[Python-ideas] Pre-PEP Adding A Secrets Module To The Standard Library

Steven D'Aprano steve at pearwood.info
Mon Sep 21 18:10:59 CEST 2015

On Sat, Sep 19, 2015 at 06:40:32PM -0500, Tim Peters wrote:
> [Guido]
> > Thanks! I'd accept this (and I'd reject 504 at the same time). I like the
> > secrets name. I wonder though, should the PEP propose a specific set of
> > functions? (With the understanding that we might add more later.)
> The bikeshedding on that will be far more tedious than the
> implementation.  I'll get it started :-)
> No attempt to be minimal here.  More-than-less "obvious" is more important:
> Bound methods of a SystemRandom instance
>     .randrange()
>     .randint()
>     .randbits()
>         renamed from .getrandbits()
>     .randbelow(exclusive_upper_bound)
>         renamed from private ._randbelow()
>     .choice()

While we're bike-shedding, I don't know that I like the name randbits, 
since that always makes me expect a sequence of 0, 1 bits. But that's a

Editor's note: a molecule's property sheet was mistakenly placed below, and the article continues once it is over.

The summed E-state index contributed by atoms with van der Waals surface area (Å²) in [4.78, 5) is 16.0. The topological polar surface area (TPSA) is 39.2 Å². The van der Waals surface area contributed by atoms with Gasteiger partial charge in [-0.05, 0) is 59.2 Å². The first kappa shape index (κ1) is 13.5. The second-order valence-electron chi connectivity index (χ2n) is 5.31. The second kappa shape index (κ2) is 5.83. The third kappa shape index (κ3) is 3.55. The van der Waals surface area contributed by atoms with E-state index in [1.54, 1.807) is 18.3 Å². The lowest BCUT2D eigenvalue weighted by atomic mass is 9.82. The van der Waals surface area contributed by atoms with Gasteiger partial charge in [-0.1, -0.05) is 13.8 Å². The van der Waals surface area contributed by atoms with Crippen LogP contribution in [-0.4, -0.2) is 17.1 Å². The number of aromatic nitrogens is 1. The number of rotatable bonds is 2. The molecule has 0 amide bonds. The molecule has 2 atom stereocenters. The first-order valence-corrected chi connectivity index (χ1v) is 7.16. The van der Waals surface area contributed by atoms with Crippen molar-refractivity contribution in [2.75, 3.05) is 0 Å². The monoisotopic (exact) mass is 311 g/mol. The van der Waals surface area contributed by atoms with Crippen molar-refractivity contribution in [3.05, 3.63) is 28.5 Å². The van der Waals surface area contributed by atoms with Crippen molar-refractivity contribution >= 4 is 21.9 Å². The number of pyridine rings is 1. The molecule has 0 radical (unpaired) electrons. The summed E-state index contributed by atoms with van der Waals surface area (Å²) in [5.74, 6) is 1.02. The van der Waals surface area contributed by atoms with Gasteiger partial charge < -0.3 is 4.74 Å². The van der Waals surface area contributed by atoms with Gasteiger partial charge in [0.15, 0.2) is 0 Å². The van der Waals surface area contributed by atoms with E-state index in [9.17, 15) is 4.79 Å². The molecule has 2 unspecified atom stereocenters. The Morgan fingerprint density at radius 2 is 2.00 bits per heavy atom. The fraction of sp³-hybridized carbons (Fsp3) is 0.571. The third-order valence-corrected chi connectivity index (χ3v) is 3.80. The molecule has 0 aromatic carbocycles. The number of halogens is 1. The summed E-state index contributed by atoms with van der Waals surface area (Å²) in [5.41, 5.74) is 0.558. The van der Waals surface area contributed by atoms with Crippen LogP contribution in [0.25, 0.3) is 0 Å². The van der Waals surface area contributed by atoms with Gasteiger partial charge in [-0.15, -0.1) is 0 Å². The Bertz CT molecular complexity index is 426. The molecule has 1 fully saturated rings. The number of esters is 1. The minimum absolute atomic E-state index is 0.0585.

minor point.

When would somebody use randbelow(n) rather than randrange(n)?

Apart from the possible redundancy between rand[below|range], all the 
above seem reasonable to me.

Are there use-cases for a strong random float between 0 and 1? If 
so, is it sufficient to say secrets.randbelow(sys.maxsize)/sys.maxsize, 
or should we offer secrets.random() and/or secrets.uniform(a, b)?

>  Token functions
>     .token_bytes(nbytes)
>         another name for os.urandom()
>     .token_hex(nbytes)
>         same, but return string of ASCII hex digits
>     .token_url(nbytes)
>         same, but return URL-safe base64-encoded ASCII

I suggest adding a default length, say nbytes=32, with a note that the 
default length is expected to increase in the future. Otherwise, how 
will the naive user know what counts as a good, hard-to-attack length?

All of the above look good to me.

>     .token_alpha(alphabet, nchars)
>         string of `nchars` characters drawn uniformly
>         from `alphabet`

What is the intention for this function? To use as passwords? Other than 
that, it's not obvious to me what that would be used for.


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